Microangiopathic Hemolytic Anemia and the Development of the Malignant Phase of Hypertension
Evidence of microangiopathic hemolytic anemia (MHA) was found in 14 of 22 patients with malignant phase hypertension, and in one of these, a patient with proliferative glomerulonephritis, MHA and malignant hypertension developed together during a three-month period of observation.
Among 61 rats subjected to unilateral nephrectomy, injected with DOCA, and given 1% saline to drink, 42 developed evidence of MHA. Eighty-four per cent of these also had fibrinoid necrosis and/or plasmatic vasculosis in the remaining kidney at autopsy. Blood pressure rose to 150 mm Hg or more in 72% of these DOCA-injected animals. In 29 control rats subjected to unilateral nephrectomy only, blood pressure rose to 150 mm Hg or more in 21%, MHA developed in 14%, and fibrinoid lesions were found in none.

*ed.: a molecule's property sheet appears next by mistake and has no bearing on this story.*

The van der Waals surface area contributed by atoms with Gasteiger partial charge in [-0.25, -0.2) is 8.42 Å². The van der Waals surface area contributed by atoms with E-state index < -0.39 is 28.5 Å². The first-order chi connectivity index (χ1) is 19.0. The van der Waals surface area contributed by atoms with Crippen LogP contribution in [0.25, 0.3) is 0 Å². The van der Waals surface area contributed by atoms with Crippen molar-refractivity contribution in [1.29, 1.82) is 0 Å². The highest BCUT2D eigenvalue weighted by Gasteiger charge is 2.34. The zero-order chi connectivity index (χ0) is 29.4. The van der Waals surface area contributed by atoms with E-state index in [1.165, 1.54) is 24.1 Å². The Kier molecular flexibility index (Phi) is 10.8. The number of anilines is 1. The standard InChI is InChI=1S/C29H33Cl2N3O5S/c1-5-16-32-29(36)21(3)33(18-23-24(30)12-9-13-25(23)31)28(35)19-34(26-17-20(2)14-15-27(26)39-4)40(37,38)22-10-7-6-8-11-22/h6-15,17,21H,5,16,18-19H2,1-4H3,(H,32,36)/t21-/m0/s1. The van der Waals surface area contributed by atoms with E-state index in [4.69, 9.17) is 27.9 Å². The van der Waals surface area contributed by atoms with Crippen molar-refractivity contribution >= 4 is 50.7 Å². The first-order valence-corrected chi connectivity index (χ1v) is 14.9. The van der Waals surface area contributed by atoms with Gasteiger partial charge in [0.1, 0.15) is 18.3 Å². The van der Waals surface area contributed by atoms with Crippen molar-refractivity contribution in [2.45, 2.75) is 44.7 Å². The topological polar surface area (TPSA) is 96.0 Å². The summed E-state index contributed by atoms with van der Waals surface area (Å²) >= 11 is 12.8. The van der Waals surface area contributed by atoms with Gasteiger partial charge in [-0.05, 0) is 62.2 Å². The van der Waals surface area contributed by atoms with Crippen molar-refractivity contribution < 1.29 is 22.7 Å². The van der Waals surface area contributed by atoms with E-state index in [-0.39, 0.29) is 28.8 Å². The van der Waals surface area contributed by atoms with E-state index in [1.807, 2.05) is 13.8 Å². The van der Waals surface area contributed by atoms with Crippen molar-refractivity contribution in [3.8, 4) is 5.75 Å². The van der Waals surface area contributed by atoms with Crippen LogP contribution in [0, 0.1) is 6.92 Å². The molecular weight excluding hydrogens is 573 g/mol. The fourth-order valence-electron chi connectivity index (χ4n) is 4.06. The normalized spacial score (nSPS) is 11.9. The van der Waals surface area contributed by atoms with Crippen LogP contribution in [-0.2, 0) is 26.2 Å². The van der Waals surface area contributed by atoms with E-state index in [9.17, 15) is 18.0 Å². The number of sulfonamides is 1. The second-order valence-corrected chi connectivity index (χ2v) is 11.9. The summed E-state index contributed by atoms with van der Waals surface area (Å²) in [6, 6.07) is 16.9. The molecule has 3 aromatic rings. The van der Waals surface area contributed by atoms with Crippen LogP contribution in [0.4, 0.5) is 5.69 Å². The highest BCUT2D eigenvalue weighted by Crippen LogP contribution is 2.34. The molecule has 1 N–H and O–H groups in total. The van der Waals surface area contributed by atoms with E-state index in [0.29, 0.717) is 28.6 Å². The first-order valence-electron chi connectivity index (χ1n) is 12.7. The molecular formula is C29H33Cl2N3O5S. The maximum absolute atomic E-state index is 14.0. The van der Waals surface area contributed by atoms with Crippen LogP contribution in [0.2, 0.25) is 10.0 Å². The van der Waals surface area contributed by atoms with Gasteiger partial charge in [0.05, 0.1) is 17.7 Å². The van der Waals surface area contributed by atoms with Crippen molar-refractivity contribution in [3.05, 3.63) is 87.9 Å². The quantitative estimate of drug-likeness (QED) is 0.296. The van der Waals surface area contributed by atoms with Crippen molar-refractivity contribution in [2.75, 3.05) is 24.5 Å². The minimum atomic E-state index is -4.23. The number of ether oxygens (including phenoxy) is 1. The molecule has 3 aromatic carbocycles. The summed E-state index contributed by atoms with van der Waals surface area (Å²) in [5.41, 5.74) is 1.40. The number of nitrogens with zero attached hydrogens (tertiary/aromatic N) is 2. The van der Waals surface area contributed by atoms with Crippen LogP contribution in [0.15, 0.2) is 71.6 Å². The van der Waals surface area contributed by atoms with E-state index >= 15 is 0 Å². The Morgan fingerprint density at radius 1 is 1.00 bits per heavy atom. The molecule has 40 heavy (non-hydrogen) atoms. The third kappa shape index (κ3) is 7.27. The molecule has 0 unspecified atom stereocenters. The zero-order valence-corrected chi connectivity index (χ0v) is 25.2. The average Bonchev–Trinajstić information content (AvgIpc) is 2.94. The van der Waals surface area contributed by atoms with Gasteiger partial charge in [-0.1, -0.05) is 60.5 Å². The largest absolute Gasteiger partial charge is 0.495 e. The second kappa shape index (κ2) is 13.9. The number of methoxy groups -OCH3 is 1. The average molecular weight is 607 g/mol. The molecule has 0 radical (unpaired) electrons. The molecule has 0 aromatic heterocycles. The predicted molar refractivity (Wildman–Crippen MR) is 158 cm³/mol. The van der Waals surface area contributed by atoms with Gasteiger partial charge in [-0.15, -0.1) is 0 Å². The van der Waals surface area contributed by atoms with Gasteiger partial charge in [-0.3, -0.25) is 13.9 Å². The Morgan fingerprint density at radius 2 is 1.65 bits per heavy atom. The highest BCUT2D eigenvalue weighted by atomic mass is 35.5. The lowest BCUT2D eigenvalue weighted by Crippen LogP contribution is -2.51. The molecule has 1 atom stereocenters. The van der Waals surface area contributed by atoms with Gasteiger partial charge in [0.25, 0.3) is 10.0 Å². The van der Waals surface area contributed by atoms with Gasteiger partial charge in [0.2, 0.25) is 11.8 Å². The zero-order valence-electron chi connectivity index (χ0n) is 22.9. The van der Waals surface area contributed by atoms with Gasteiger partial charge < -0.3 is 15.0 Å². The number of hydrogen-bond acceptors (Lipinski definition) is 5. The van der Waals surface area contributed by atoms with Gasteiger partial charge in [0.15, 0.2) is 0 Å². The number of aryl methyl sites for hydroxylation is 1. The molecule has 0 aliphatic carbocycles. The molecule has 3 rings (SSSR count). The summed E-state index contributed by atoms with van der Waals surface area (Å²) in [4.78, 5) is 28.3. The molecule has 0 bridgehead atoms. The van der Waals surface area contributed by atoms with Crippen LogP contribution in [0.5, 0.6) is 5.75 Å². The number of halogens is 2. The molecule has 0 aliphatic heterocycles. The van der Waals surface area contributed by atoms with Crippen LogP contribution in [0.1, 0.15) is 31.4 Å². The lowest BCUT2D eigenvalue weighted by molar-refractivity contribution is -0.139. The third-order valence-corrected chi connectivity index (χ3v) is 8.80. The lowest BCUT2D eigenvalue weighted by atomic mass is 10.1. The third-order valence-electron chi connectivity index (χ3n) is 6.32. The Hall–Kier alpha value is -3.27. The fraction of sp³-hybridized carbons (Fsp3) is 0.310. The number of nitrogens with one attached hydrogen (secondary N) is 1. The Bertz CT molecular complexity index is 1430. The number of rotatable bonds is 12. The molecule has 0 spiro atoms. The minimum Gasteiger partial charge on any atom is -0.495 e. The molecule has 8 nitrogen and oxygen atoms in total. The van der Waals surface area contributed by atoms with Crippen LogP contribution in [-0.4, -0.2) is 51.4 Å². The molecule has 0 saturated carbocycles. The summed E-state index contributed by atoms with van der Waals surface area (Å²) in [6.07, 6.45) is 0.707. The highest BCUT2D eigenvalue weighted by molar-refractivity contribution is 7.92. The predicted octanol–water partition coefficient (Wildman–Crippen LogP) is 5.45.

The significance of these observations is discussed in relation to the possibility that MHA is either a consequence of malignant hypertension or a contributory factor in its pathogenesis.
- microangiopathic hemolytic anemia
- malignant hypertension
- fibrinoid lesions
- bilateral nephrectomy
- renal failure
- intravascular coagulation
- © 1971 American Heart Association, Inc.